Yet, specialization has produced analytic frameworks for forming policies and regulatory structures for implementing them that appear insensitive to the needs of actual individuals and communities who possess a host of concerns not so neatly defined as the duties of our hierarchical organizations. From an administrative standpoint, the effect of specialization has been growing legislative mandates to state and local governments that often go unfunded due to budgetary pressures. States and localities struggle to comply with these mandates, but rarely do they have credible alternatives for deciding how to spend scarce resources.
Communities provide the smallest political unit in society responsible for defusing political conflicts and capable of meting out solutions to local problems. They also provide a reference point for defining the needs of the individuals included within them and determining sound use of resources to meet those needs. Geography usually defines community but other factors can distinguish a community as well. Economic status, ethnicity, language, and reliance on common resources are among the other characteristics that may be used for definition.
Understanding better the health and environmental characteristics and needs of communities can surely lower the obstacles to improving their welfare. Yet, if we consider the information about environment and health available to community service providers about their communities, the reality is shocking. In contrast, consider the information immediately available to a bank teller or customer about financial transactions. Consider the information immediately available to a travel agent or a user of on-line travel information services. Then think of the access to information on health and environment of a local public manager, or health care worker, or community group, or entrepreneur. The reality is a morass of federal, state, and local data covering inconsistently defined geographical areas, often available only two or three years after the fact, not all on-line, and hardly ever cross-referenced.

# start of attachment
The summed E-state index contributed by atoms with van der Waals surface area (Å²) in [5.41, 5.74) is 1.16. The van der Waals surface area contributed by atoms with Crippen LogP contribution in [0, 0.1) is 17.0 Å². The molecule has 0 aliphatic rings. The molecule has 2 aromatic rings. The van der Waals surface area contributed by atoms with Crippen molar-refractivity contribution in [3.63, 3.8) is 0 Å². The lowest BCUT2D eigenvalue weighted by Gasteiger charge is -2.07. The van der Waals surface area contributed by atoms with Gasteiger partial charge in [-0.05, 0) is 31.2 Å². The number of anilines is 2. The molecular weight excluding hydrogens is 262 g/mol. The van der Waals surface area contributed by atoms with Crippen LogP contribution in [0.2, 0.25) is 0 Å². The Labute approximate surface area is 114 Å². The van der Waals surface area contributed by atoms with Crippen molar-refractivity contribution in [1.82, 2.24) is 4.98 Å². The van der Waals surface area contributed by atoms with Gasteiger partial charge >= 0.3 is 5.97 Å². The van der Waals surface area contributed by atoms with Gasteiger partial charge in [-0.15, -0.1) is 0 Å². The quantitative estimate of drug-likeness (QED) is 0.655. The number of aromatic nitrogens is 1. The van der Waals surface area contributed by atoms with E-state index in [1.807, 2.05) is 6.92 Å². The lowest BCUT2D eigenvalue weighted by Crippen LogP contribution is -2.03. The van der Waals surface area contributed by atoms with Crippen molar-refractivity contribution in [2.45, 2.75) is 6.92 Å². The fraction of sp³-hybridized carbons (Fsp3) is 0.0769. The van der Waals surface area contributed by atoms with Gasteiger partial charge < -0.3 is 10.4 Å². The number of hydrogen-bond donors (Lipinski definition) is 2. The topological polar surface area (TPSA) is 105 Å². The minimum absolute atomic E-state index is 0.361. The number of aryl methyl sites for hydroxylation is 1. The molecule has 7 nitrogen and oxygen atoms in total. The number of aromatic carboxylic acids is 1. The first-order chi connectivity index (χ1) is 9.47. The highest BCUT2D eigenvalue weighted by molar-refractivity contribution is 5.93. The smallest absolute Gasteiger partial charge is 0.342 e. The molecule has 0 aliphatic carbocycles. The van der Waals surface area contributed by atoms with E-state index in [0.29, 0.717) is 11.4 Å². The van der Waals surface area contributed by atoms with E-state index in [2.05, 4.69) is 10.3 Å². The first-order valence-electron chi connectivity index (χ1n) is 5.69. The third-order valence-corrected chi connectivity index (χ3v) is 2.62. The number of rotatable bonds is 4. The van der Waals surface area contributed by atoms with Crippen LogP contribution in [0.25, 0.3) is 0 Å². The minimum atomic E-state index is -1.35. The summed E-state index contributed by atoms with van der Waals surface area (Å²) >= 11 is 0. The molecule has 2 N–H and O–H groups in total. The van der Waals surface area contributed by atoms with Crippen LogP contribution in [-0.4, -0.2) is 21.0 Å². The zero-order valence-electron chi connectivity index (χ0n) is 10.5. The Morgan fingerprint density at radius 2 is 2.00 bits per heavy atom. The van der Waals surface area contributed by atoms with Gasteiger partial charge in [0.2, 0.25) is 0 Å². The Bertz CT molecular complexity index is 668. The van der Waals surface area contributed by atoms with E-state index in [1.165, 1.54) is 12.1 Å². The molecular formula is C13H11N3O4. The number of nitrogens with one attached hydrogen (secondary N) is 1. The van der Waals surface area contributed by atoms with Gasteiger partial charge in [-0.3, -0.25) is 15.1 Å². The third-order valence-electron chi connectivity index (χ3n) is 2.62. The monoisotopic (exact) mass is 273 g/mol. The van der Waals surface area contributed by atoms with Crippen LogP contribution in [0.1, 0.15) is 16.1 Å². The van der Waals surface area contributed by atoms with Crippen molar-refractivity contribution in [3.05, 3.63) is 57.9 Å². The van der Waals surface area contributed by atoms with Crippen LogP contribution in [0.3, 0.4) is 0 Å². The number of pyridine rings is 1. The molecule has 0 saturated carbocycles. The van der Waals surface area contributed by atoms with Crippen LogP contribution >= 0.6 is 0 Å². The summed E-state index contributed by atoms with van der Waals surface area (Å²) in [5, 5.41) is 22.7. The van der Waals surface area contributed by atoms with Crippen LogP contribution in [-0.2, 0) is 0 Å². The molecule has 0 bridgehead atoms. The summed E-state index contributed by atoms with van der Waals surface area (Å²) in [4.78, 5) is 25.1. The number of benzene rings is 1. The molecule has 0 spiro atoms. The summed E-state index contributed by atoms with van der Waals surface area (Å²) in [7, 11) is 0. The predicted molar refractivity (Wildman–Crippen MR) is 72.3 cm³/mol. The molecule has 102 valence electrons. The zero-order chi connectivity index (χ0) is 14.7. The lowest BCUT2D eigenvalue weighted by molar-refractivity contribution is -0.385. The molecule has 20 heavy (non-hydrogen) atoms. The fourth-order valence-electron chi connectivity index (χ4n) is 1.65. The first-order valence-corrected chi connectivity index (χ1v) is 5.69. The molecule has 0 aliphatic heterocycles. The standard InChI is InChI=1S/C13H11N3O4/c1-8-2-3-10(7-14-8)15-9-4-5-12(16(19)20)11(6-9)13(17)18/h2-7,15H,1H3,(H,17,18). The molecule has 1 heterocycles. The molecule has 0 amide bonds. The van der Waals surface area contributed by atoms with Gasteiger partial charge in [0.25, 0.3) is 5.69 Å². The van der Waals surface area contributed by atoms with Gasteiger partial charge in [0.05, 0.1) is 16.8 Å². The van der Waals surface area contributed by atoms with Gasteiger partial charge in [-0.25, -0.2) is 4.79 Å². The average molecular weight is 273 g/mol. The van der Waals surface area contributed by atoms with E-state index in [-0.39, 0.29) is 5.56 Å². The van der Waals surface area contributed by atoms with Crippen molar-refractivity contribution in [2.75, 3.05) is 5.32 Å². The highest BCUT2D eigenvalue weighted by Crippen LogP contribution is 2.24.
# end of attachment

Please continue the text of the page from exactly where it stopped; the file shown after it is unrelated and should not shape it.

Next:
We define a Community Risk Profile as a resource, continuously updated with new data, that makes conveniently available to a range of users the spectrum of information that characterizes the environmental and health status of a community. A CRP is both a management information system and the process that creates it. The topics a CRP encompasses will vary by locality. In general, CRPs should aim toward comprehensiveness, consistency, and integration in assembling and analyzing data on environmental and health risks at the local level.
Unlike comparative risk assessment, a CRP does not rank risks. Although useful for comparing issues and suggesting possible interventions, a CRP would be developed with a more fundamental objective in mind. As an information base, it provides means for a variety of individuals and groups concerned with the needs of a community to help determine how best to serve them. The purpose is not restricted to giving a one-time evaluation of a particular location; a CRP is not a one-time study. It requires creating an active database, and a management system to access and analyze its contents. A CRP should thus establish the continuing context for informing public managers, community groups, and private citizens in evaluating local situations and making decisions. A CRP can help reveal spatial correlations between problems, "hot spots" of greatest need in environment and health, and opportunities to deliver services in a more concentrated and effective way. It can also reveal inefficient allocations of resources and discrepancies between community needs and the national and state programs serving them. A CRP should enhance the skill, timeliness, and productivity of community service providers.
Determining the content of a CRP is, however, not a simple matter. To achieve credibility and acceptance, a CRP must be the product of community effort. There will be considerable public disagreement about what should be included and how. Experts will disagree with one another. Experts will disagree with the general public. A central benefit of the development of a CRP is that it creates a forum for social learning about environmental and health risks.